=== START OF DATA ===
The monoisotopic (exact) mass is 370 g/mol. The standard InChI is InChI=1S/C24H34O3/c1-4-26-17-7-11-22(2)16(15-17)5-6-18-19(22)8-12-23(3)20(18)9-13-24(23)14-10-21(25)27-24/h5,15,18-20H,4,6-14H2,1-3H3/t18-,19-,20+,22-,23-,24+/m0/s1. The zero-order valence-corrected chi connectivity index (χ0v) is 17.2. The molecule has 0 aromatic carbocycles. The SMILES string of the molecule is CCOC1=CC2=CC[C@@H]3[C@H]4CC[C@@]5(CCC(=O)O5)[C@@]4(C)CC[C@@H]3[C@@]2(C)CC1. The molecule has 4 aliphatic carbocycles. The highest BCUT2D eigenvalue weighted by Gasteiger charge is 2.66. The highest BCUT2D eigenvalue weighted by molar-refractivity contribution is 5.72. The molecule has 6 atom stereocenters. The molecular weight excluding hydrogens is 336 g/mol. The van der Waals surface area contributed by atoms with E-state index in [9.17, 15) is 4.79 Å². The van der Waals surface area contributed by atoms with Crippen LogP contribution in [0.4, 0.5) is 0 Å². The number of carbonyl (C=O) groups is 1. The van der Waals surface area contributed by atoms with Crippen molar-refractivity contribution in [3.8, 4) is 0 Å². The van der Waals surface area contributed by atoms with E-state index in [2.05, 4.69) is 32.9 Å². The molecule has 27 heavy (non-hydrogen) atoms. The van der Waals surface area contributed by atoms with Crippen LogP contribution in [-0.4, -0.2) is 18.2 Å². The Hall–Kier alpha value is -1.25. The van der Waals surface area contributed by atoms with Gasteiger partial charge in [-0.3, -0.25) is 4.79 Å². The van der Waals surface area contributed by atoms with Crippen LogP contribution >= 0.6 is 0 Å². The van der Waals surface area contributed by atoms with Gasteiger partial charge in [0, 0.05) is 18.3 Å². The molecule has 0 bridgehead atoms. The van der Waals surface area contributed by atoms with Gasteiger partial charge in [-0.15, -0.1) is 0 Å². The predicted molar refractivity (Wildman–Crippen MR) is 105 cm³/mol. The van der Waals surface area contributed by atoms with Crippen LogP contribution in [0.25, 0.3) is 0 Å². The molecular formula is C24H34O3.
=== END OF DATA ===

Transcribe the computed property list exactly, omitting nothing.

The monoisotopic (exact) mass is 370 g/mol. The standard InChI is InChI=1S/C24H34O3/c1-4-26-17-7-11-22(2)16(15-17)5-6-18-19(22)8-12-23(3)20(18)9-13-24(23)14-10-21(25)27-24/h5,15,18-20H,4,6-14H2,1-3H3/t18-,19-,20+,22-,23-,24+/m0/s1. The zero-order valence-corrected chi connectivity index (χ0v) is 17.2. The molecule has 0 aromatic carbocycles. The SMILES string of the molecule is CCOC1=CC2=CC[C@@H]3[C@H]4CC[C@@]5(CCC(=O)O5)[C@@]4(C)CC[C@@H]3[C@@]2(C)CC1. The molecule has 4 aliphatic carbocycles. The highest BCUT2D eigenvalue weighted by Gasteiger charge is 2.66. The highest BCUT2D eigenvalue weighted by molar-refractivity contribution is 5.72. The molecule has 6 atom stereocenters. The molecular weight excluding hydrogens is 336 g/mol. The van der Waals surface area contributed by atoms with E-state index in [9.17, 15) is 4.79 Å². The van der Waals surface area contributed by atoms with Crippen LogP contribution in [0.4, 0.5) is 0 Å². The number of carbonyl (C=O) groups is 1. The van der Waals surface area contributed by atoms with Crippen molar-refractivity contribution in [3.8, 4) is 0 Å². The van der Waals surface area contributed by atoms with E-state index in [2.05, 4.69) is 32.9 Å². The molecule has 27 heavy (non-hydrogen) atoms. The van der Waals surface area contributed by atoms with Crippen LogP contribution in [-0.4, -0.2) is 18.2 Å². The Hall–Kier alpha value is -1.25. The van der Waals surface area contributed by atoms with Gasteiger partial charge in [-0.3, -0.25) is 4.79 Å². The van der Waals surface area contributed by atoms with Crippen LogP contribution >= 0.6 is 0 Å². The van der Waals surface area contributed by atoms with Gasteiger partial charge in [0, 0.05) is 18.3 Å². The molecule has 0 bridgehead atoms. The van der Waals surface area contributed by atoms with Gasteiger partial charge in [-0.15, -0.1) is 0 Å². The predicted molar refractivity (Wildman–Crippen MR) is 105 cm³/mol. The van der Waals surface area contributed by atoms with Crippen LogP contribution in [0.25, 0.3) is 0 Å². The molecular formula is C24H34O3.